In October brokerage firms began “voting” in the other campaign – the campaign on the DOL rule. Through last week at least seven firms announced whether they would stick with commissions and service retirement accounts through the best interest contract exemption (BICE) or instead move to abandon commissions and offer “fee-based” retirement accounts.
We are in the “BICE or not to BICE” campaign.
Merrill has led by rejecting commissions and the BICE, except for rollovers from commission to fee-based accounts. Morgan Stanley decided to keep commissions and accept the BICE, while still offering clients fee-based IRAs. Ameriprise, Raymond James, LPL and Edward Jones have generally followed Morgan Stanley. Only Commonwealth Financial followed Merrill.
Early reporting on the BICE campaign has been mostly firm-centric and about how firms are dealing with commissions in light of BICE requirements. One premise was expressed by Aite Group analyst Denise Valentine, who was quoted in one report as saying there’s no value “difference” between commissions and fees. “What the firms feel is appropriate for them.” She continues, “There is no right or wrong” between fees and commissions.
True, the law is neutral on compensation structures that firms may utilize. But does this mean the value proposition and quality of advice to retirement investors of all brokers and advisers under different compensation structures is also “neutral”?
Further, irrespective the compensation structure, higher costs that cannot be justified – be they fees or commissions – will be deemed to “waste” client assets and be impermissible under BICE. This point should drive messaging in the BICE campaign explaining overcoming conflicts of interest and discussing what “best interest” means. Yet old habits die hard.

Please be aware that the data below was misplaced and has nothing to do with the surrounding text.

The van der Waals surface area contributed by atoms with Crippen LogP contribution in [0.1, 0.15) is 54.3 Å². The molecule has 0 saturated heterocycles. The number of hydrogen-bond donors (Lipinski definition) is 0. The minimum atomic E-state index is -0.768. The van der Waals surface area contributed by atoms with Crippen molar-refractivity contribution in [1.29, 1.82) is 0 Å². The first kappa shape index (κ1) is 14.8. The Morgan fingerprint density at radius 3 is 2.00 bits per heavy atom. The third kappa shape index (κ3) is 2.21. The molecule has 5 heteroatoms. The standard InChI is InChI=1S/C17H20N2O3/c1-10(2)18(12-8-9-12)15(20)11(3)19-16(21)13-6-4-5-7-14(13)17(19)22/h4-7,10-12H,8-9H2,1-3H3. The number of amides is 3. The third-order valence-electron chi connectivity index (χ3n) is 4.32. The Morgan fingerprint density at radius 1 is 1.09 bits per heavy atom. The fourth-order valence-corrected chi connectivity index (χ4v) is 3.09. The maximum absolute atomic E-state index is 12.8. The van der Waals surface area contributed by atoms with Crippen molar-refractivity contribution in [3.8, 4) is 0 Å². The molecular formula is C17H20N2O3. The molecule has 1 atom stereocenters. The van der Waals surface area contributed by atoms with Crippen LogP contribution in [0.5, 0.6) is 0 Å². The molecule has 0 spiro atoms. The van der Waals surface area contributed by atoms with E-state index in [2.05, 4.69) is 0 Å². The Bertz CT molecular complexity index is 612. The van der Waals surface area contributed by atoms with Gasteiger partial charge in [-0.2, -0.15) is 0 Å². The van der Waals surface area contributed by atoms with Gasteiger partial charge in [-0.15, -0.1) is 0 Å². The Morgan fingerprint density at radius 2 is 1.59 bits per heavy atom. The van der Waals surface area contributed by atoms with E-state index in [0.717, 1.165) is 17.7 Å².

Morgan Stanley, with 16,000 brokers, has set out its vision of servicing retirement accounts under the DOL rule with clarity. “We believe our advisors can most effectively uphold a fiduciary standard of care and work in clients’ best interests by continuing to offer choice,” according to its co-heads of wealth management in the announcement. CEO James Gorman set the stage for this announcement a week earlier in the company’s quarterly earnings call, “Choice has been a fundamental guiding light for the firm and this is unlikely to change.”
BDs’ announcements on BICE preceded the DOL FAQ released October 27. The FAQ provides guidance on, among other issues, BICE and BICE for level-fee fiduciaries. In 24 pages the DOL guidance sets out when BICE applies and what it means.
An overriding message: advisers and brokers need to exercise moderation and restraint to meet the “impartial conduct standards.” Integral to these standards is the prudent investor rule and the “duty to not waste” client assets in the selection of investment products. This principle, from the Restatement (Third) of Trusts, is hardly “news.” (Its 1996 articulation by John H. Langbein is a classic and found in “The Uniform Prudent Investor Act …” in the Iowa Law Review.)
In FAQ question 9, “Financial institutions must exercise care to avoid incentivizing to make investment recommendation that are not in the retirement investors best interest … they should carefully consider … the touchstone is always to avoid structures that misalign the financial incentives of the adviser with the incentives of the retirement investor.” In question 11, financial institutions must “adopt policies reasonably and prudently designed to ensure” that advisers meet the impartial conduct standards.
The FAQ question 13 sets out guidance on how level-fee fiduciary advice must be documented to justify rolling over assets from an ERISA plan to an IRA. The documentation must show “the reasons why the advice was considered to be in the best interest of the retirement investor.” Analysis should include the “alternatives to a rollover … and must take into account the fees and expenses of both the plan and the IRA … and the different levels of services available under each option.”
A key point deserves repeating. It deserves repeating because it appears to be incessantly misunderstood. Many critics say the DOL rule requires that investment recommendations be the lowest-cost option.
The requirement is that investment recommendations and their costs be in the retirement advisor’s best interest. The assumption is that costs matter.
So bring on higher-cost recommendations – and then explain why they are justified. With apologies to President Reagan, “Recommend but verify.”
The campaign around fiduciary advice under the DOL rule is just beginning. Let’s hope it is more edifying than the other campaign that is, thankfully, finally ending.